The death was humiliating and cruel… a public ridicule reserved for the most despicable criminals. More than simply a punishment for a deed of injustice, crucifixion was designed to make the condemned completely vulnerable, humiliated and cause them to suffer the most horrible pain imaginable (hence the word “excruciating”). It was a death of disgrace kept for the worst that society had to offer.
This is what Christ’s death was: a humiliating disgrace as a payment for sin. But Jesus Christ, who lived a sinless life, was not suffering because of His own guilt and shame. On that cross He was judged by God for my sins. As God the Father viewed Jesus on the cross, He saw my blasphemy, my ungratefulness, my heart full of envy and rage. The weight of my sins of unforgiveness, greed, self-sufficiency, and self-righteousness were placed on His shoulders.
Surely he took up our infirmities and carried our sorrows, yet we considered him stricken by God, smitten by him, and afflicted. But he was pierced for our transgressions, he was crushed for our iniquities; the punishment that brought us peace was upon him, and by his wounds we are healed. Isaiah 53:4-5
For Christ died for sins once for all, the righteous for the unrighteous, to bring us to God. 1 Peter 3:18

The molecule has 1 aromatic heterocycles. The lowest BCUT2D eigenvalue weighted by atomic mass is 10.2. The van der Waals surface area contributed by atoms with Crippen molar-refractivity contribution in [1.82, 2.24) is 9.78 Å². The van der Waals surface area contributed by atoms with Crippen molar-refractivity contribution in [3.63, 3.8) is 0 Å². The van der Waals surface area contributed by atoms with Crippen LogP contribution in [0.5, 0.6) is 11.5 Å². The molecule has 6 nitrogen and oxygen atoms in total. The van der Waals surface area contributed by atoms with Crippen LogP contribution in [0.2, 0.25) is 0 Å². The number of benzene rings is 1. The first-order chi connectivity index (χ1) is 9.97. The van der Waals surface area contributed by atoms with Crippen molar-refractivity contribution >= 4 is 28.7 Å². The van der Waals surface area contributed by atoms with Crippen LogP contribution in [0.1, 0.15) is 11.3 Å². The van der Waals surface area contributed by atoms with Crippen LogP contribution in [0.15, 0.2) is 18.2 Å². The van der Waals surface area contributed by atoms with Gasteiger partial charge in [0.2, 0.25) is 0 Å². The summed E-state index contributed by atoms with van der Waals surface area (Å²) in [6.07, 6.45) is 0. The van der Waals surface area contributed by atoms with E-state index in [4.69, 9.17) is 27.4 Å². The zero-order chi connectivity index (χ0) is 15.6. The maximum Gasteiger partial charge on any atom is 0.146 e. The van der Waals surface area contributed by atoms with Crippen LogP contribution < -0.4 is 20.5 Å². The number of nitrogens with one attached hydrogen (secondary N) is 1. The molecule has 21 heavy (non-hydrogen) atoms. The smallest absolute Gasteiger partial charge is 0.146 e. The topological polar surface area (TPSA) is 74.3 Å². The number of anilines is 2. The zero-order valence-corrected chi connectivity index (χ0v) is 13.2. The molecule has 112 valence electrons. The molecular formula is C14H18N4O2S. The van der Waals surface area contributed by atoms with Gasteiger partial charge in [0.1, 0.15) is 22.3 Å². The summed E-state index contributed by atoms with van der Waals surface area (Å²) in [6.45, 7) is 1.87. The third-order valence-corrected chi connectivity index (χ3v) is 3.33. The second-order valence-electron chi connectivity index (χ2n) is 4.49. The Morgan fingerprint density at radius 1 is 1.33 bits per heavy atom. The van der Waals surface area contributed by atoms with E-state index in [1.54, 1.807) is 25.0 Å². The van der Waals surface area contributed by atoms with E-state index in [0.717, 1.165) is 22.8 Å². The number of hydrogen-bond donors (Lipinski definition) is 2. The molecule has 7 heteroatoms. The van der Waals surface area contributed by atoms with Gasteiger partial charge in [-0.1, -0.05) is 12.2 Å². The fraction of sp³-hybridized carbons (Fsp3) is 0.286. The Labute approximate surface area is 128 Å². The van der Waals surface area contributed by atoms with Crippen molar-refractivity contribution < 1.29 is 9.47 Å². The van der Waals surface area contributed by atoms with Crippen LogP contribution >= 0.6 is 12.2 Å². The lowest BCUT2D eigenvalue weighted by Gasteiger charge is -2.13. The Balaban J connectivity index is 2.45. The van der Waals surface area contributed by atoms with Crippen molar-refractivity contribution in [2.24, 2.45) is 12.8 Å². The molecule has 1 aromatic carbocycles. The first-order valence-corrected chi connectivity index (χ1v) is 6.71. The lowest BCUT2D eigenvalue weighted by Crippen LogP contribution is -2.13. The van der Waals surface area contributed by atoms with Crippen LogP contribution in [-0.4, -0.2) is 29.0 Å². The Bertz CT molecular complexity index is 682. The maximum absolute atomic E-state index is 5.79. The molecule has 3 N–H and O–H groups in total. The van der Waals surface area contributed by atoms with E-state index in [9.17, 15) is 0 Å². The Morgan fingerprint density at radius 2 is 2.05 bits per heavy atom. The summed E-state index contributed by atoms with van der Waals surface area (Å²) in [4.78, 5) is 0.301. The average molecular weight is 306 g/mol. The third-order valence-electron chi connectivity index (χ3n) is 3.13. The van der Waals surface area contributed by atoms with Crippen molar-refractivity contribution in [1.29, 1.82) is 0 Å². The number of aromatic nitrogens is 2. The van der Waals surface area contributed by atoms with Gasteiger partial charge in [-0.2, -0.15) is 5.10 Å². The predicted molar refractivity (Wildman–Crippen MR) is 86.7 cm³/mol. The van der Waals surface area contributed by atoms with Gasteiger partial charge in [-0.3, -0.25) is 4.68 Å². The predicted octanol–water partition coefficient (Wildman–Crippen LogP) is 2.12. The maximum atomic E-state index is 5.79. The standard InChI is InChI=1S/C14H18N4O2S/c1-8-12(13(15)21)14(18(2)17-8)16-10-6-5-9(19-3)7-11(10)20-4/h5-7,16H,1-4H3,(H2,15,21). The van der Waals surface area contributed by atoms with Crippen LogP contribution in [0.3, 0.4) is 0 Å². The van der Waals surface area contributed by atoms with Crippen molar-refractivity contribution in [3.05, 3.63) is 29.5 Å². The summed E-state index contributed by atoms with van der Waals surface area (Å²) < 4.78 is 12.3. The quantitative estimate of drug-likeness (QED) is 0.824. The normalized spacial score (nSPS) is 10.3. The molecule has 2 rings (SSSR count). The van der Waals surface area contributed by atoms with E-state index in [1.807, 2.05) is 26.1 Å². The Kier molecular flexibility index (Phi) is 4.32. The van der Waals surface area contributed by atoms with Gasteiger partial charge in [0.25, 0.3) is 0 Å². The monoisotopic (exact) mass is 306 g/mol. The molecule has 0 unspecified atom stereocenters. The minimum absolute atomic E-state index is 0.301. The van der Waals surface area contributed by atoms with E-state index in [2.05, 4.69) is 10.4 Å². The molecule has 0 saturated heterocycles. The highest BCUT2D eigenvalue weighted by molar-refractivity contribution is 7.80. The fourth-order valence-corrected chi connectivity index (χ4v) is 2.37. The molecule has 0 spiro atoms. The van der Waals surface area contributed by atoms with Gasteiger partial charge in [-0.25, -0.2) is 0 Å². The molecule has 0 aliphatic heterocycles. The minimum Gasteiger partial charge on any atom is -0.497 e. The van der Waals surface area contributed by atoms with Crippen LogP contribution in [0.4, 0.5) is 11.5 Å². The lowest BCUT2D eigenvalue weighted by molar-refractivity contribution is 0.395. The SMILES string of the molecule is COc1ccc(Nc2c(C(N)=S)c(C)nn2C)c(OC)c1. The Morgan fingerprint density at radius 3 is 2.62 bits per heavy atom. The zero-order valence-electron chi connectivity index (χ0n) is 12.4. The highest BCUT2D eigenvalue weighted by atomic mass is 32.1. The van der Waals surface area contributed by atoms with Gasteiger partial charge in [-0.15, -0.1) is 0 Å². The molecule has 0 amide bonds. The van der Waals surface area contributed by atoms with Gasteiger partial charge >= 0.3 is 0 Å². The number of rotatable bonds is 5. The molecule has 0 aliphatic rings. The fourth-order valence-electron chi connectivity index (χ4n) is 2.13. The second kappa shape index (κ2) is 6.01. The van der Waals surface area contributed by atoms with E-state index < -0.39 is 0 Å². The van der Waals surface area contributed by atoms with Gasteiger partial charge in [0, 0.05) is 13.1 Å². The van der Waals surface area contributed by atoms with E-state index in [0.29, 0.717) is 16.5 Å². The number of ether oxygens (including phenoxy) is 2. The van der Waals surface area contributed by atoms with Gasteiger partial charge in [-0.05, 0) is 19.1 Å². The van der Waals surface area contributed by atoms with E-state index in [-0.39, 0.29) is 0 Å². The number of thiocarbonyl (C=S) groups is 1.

As Jesus became sin for you and me, He bore the cup of God’s wrath against our sins. “This is the Father’s cup: the omnipotent hatred and anger for the sins of every generation, past present and future. Omnipotent wrath directed at one naked man hanging on a cross.” Rick Gamache
By His wounds – by His death – we are reconciled to God. The death He died brought us life and peace. Every sin was placed upon Jesus Christ on the cross, where we find justice and grace. At the foot of the cross there is acceptance and mercy offered for all who believe. At the foot of the cross we find the power to live our lives, not for ourselves, but for the glory of the God who gave His Son to forgive us for our sins. Let us rejoice today in the wonder and glory of what Christ has done for us.
“For, whether we like it or not, we are involved. Our sins put him there. So, far from offering us flattery, the cross undermines our self-righteousness. We can stand before it only with a bowed head and a broken spirit. And there we remain until the Lord Jesus speaks to our hearts his word of pardon and acceptance, and we, gripped by his love and full of thanksgiving, go out into the world to live our lives in his service.” John Stott